She’d given me all the details over the course of the past month or so, but I hadn’t gotten the idea to draw her a picture until last week, when I’d seen her completely mesmerized by the houses in the neighborhood we were driving through on our way to the hotel. I figured if I drew her a picture, she’d have something to keep with her always.

“That’s nice,” he whispered, though the expression on his face contradicted his words, because there was a sadness that darkened his eyes.

“What’s wrong?” I asked, my eyes widening in panic as I worried that I’d touched a nerve. As fond as I had become of the twins and as much as they might like me, Jaxon was still their father and still knew better than I did what was best for them. “Should I not be doing that?”

“It’s not that…,” he assured me, shaking his head. “I just didn’t know they craved a home so a much.”

I hadn’t even thought of it that way. I just wanted to do something nice for Audra and I figured she’d think the drawing was pretty. I didn’t mean to make Jaxon feel like shit by implying that there was something missing in her life.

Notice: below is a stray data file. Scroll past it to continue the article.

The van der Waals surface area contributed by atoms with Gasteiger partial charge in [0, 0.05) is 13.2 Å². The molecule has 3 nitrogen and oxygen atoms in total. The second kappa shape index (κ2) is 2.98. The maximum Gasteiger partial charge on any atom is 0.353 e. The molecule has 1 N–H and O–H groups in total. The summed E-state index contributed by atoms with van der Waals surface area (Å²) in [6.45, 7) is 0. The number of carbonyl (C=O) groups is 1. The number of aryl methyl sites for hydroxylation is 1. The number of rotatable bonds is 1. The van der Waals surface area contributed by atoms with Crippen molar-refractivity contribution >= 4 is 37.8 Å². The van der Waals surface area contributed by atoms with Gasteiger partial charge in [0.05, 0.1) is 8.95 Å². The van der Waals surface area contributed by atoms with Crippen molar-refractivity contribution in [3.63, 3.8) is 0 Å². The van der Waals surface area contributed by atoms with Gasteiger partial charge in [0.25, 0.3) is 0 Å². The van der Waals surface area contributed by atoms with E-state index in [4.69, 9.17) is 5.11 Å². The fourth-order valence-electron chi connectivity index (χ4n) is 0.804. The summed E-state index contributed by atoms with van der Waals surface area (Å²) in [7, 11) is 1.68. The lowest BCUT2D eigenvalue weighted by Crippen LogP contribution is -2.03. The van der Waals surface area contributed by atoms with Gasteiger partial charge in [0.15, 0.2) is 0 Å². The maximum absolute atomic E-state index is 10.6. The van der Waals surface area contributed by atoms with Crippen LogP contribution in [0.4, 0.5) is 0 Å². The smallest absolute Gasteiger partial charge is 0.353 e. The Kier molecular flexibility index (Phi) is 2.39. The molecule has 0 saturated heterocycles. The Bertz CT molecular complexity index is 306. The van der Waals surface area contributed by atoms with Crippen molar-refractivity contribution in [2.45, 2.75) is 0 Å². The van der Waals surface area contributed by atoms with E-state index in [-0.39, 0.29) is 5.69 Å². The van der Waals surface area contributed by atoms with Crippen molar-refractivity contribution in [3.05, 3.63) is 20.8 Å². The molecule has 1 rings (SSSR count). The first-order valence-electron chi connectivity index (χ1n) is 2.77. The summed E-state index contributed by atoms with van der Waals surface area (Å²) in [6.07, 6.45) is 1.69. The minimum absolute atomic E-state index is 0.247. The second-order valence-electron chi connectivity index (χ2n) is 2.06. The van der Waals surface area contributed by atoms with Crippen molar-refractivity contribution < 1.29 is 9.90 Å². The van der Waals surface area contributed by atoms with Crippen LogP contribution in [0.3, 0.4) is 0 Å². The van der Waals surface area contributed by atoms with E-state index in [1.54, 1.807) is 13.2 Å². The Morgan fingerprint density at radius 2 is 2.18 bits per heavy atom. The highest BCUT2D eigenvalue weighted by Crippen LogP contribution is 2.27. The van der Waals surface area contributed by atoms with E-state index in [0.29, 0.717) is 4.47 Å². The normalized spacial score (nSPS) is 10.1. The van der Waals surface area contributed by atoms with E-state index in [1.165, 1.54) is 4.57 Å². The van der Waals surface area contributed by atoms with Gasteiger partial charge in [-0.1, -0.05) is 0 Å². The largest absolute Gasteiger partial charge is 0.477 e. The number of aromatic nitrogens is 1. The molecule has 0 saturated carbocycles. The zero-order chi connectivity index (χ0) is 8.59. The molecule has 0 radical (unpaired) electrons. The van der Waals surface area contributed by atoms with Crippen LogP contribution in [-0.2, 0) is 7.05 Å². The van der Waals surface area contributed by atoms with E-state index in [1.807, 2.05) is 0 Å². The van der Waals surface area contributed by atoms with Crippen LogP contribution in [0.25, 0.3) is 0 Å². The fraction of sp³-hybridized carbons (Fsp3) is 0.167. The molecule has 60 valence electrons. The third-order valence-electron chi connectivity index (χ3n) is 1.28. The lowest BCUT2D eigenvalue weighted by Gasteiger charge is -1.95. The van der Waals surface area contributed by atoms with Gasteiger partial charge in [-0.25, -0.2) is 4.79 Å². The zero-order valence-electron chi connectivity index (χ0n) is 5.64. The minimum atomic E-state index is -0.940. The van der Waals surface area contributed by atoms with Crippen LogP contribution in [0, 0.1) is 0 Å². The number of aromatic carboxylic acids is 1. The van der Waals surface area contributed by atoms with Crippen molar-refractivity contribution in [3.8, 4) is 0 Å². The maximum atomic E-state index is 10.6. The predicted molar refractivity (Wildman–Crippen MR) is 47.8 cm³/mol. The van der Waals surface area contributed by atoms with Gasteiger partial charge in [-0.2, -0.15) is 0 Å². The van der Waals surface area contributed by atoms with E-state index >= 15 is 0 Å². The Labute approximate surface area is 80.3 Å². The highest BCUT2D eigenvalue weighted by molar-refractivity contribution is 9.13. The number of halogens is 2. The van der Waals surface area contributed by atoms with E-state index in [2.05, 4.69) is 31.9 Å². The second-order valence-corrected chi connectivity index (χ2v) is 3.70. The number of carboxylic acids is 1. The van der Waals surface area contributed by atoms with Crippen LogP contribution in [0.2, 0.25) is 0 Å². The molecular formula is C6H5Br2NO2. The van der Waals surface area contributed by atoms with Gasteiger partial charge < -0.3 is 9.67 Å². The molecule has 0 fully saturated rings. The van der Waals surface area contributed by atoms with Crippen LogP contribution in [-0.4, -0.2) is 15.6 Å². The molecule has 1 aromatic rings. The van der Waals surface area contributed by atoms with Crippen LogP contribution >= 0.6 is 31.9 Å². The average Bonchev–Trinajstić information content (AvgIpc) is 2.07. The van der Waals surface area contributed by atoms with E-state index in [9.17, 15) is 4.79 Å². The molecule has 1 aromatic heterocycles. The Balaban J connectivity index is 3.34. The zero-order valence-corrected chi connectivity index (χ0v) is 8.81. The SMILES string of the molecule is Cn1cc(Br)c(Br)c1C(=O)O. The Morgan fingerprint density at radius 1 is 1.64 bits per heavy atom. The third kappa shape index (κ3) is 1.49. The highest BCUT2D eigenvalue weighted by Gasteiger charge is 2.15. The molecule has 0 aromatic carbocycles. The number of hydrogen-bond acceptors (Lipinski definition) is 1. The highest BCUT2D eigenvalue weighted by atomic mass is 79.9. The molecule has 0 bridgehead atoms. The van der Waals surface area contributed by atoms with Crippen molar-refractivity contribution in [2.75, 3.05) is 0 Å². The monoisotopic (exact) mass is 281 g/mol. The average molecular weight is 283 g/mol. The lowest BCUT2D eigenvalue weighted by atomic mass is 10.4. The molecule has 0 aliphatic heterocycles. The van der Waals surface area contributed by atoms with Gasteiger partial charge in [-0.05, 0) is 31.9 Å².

“A house is not a home, Jaxon,” I reminded him, reaching out to grab his hand and squeezing it lightly.

“I know,” he sighed, rubbing his thumb over the top of my hand appreciatively. “But they’ve never really had either.”

That was just ridiculous. “They may not have a house, but you’ve always been their home.”

He glanced up at me briefly, his eyes still filled with sadness and whispered, “I’m not sure that’s true.”

“I am,” I am, I replied firmly, knowing that one of us needed to be the voice of reason here. “You really shouldn’t second guess how great of a job you’re doing with them. They love you completely and unconditionally. And they always will. I promise.”

I knew that was a promise I could keep, because despite being young and despite not being fully prepared to take on fatherhood alone, Jaxon was doing a hell of a job with his kids. They were toddlers, so they had their tantrums, but they were generally happy and healthy and just so full of love and that came from good parenting and being surrounded by such great role models.

He might not have believed me just yet, but the corners of his lips turned upwards into a smile. “Your pep talks just keep getting better.”

“I’m glad,” I let out a sigh of relief that the tension in the room seemed to have dissipated.

He kept my hand in his, lacing our fingers together, but leaned back against the couch, his posture relaxing a bit. “You been talking to your dad?”